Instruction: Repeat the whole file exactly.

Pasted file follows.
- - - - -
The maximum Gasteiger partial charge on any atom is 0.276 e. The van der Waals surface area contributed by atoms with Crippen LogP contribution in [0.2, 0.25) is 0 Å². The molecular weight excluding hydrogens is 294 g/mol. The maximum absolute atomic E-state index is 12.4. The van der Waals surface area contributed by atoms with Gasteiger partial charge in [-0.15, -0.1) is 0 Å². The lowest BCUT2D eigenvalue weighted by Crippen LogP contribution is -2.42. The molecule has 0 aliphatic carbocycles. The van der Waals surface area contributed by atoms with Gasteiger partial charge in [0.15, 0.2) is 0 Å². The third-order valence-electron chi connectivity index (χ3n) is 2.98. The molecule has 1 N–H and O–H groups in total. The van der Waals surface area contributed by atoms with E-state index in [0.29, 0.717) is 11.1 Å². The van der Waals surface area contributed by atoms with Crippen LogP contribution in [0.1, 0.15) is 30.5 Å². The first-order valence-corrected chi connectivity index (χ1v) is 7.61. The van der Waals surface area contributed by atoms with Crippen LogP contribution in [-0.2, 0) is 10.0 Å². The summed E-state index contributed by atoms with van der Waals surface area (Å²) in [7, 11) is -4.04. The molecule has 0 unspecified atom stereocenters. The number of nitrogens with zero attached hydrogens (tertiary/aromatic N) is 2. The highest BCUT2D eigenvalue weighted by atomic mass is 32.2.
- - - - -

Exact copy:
The maximum Gasteiger partial charge on any atom is 0.276 e. The van der Waals surface area contributed by atoms with Crippen LogP contribution in [0.2, 0.25) is 0 Å². The molecular weight excluding hydrogens is 294 g/mol. The maximum absolute atomic E-state index is 12.4. The van der Waals surface area contributed by atoms with Gasteiger partial charge in [-0.15, -0.1) is 0 Å². The lowest BCUT2D eigenvalue weighted by Crippen LogP contribution is -2.42. The molecule has 0 aliphatic carbocycles. The van der Waals surface area contributed by atoms with Gasteiger partial charge in [0.15, 0.2) is 0 Å². The third-order valence-electron chi connectivity index (χ3n) is 2.98. The molecule has 1 N–H and O–H groups in total. The van der Waals surface area contributed by atoms with E-state index in [0.29, 0.717) is 11.1 Å². The van der Waals surface area contributed by atoms with Crippen LogP contribution in [0.1, 0.15) is 30.5 Å². The first-order valence-corrected chi connectivity index (χ1v) is 7.61. The van der Waals surface area contributed by atoms with Crippen LogP contribution in [-0.2, 0) is 10.0 Å². The summed E-state index contributed by atoms with van der Waals surface area (Å²) in [7, 11) is -4.04. The molecule has 0 unspecified atom stereocenters. The number of nitrogens with zero attached hydrogens (tertiary/aromatic N) is 2. The highest BCUT2D eigenvalue weighted by atomic mass is 32.2.